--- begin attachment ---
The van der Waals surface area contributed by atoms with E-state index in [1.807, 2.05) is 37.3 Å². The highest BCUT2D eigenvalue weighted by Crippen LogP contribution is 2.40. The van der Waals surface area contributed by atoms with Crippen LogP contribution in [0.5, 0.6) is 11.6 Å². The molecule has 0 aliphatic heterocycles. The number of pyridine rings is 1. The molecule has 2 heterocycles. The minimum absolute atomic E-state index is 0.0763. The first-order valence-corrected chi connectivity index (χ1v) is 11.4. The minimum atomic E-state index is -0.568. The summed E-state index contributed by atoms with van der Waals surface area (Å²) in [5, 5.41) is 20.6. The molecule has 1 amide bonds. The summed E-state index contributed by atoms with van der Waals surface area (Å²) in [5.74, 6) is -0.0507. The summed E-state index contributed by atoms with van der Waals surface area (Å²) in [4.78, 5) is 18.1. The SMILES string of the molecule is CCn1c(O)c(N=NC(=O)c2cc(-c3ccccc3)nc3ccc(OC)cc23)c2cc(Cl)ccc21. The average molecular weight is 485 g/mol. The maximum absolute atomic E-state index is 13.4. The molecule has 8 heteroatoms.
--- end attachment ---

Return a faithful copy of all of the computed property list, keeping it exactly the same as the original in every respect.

The van der Waals surface area contributed by atoms with E-state index in [1.807, 2.05) is 37.3 Å². The highest BCUT2D eigenvalue weighted by Crippen LogP contribution is 2.40. The van der Waals surface area contributed by atoms with Crippen LogP contribution in [0.5, 0.6) is 11.6 Å². The molecule has 0 aliphatic heterocycles. The number of pyridine rings is 1. The molecule has 2 heterocycles. The minimum absolute atomic E-state index is 0.0763. The first-order valence-corrected chi connectivity index (χ1v) is 11.4. The minimum atomic E-state index is -0.568. The summed E-state index contributed by atoms with van der Waals surface area (Å²) in [5, 5.41) is 20.6. The molecule has 1 amide bonds. The summed E-state index contributed by atoms with van der Waals surface area (Å²) in [5.74, 6) is -0.0507. The summed E-state index contributed by atoms with van der Waals surface area (Å²) in [4.78, 5) is 18.1. The SMILES string of the molecule is CCn1c(O)c(N=NC(=O)c2cc(-c3ccccc3)nc3ccc(OC)cc23)c2cc(Cl)ccc21. The average molecular weight is 485 g/mol. The maximum absolute atomic E-state index is 13.4. The molecule has 8 heteroatoms.